Thank you, Rajat Sir.
When I was in Class III, we used to travel from South Calcutta (where we lived) to North Calcutta (where my grandparents lived) every Sunday. During the hour-long drive, this teacher used to make me factorise car license plate numbers. The operative word was ‘made me’ because I hated it from the bottom of my heart. How can you break up a four-digit number? Yes, I know when a number is divisible by 3? How many tables do I need to know for this? Why on a Sunday? This 9017 is a prime number… no, wait.
Anyway, this eventually led to my mental calculation improving manifold and at some point in life, this had considerable brag value. I also believe it shaved off at least a few minutes of the time I took in competitive exams. (With my level of prep, God knows that I needed this.)
During my +2, he was always two chapters ahead of me in maths – actually solving problem sets after sets. But whenever I went to him with maths problems, he NEVER gave away the answer. In fact, he made me perform all sorts of mental calisthenics to arrive at the answer. What was the point of spending 30 minutes to solve one problem? So what if it took only 15 minutes to solve the next ten?
Many years later, I hunted down the Bangalore chapter of Mensa, took a half day off from office and sat for the entrance test. All because this teacher had done it when he was young.
By never giving up on me, by asking the right questions, by losing to me in mental math games, this teacher took away my fear of maths.
Thank you, Bapi.
One Sunday in the early 1980s, she told me to finish off my homework in the morning itself. I was No. 82 in the list of Top Procrastinators in the World then and this seemed like a preposterous suggestion. She said, “There’s a great movie on TV this evening. Let’s watch it together.” In a city where Hindi films were ‘low culture’, this was unusual – if not unique.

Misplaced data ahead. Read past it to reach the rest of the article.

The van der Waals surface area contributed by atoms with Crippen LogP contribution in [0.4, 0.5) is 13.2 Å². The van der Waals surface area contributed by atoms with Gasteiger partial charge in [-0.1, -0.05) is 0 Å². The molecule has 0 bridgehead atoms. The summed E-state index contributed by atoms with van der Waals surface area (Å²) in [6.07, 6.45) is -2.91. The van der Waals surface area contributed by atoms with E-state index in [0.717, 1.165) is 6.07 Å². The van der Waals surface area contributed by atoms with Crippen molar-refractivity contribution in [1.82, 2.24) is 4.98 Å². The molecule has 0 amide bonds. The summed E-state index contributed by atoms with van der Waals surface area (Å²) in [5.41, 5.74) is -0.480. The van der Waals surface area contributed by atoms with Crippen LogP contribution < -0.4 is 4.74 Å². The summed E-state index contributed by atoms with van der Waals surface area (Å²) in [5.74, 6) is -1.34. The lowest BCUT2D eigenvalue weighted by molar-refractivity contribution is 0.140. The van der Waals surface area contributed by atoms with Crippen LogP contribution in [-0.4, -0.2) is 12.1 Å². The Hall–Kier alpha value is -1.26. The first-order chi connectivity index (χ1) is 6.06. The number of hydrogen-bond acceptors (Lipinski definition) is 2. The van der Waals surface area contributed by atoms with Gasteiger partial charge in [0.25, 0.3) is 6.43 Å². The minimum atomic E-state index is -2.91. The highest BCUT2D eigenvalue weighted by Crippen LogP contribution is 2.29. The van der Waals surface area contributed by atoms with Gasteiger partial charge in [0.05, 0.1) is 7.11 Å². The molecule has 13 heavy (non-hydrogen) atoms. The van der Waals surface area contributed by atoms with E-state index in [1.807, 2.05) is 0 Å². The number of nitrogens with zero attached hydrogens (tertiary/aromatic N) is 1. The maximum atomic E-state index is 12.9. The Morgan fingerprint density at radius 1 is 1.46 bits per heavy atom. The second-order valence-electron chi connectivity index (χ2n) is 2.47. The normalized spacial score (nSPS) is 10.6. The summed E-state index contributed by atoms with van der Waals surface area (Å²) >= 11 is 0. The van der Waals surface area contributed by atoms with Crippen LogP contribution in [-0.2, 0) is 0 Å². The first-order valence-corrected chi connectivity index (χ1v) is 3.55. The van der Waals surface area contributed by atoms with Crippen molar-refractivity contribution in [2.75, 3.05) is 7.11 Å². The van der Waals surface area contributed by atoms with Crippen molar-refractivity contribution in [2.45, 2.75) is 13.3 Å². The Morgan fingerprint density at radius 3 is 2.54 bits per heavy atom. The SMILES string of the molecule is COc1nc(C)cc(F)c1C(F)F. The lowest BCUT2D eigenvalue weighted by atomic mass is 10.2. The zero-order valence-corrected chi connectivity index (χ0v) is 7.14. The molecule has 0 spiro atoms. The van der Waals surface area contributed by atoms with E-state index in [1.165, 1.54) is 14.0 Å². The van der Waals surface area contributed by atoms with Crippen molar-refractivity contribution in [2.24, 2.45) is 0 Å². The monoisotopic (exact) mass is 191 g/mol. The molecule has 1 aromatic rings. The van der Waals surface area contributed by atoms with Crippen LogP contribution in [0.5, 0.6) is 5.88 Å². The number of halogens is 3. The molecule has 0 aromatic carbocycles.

This teacher not only watched Aradhana with me, she pointed out the high points, sang along the songs and sighed audibly when the second Rajesh Khanna appeared. For as long as I watched Chitrahaar, this teacher named the film and started singing the song before the titles could come on – thus giving me a benchmark to live up to. She got her copies of Stardust magazines (from the early 1970s) bound into volumes and didn’t let them go in many changes of homes and cities. As I wrote in one of my books, when mothers were taking their children to watch Born Free, she was taking me to Yaarana. When mothers were teaching their children Rabindrasangeet, she was teaching me Rahul Dev Burman. When I got married, my wife remained confused for days – unable to distinguish relatives from film stars in my mother’s conversations. I don’t blame her because “Sad that Abhishek’s engagement broke off. He is such a nice boy” or “This wastrel Sid is always after Deepika, does he have any work or no?” doesn’t really sound like filmi gossip.
By making me a pop culture junkie, by never frowning on my movie choices, by giving me my writing genes, this teacher made me an expert in the most enjoyable subject of the world.
Thank you, Mamoni.
And for no reason at all, each of the four segments are 287 words long.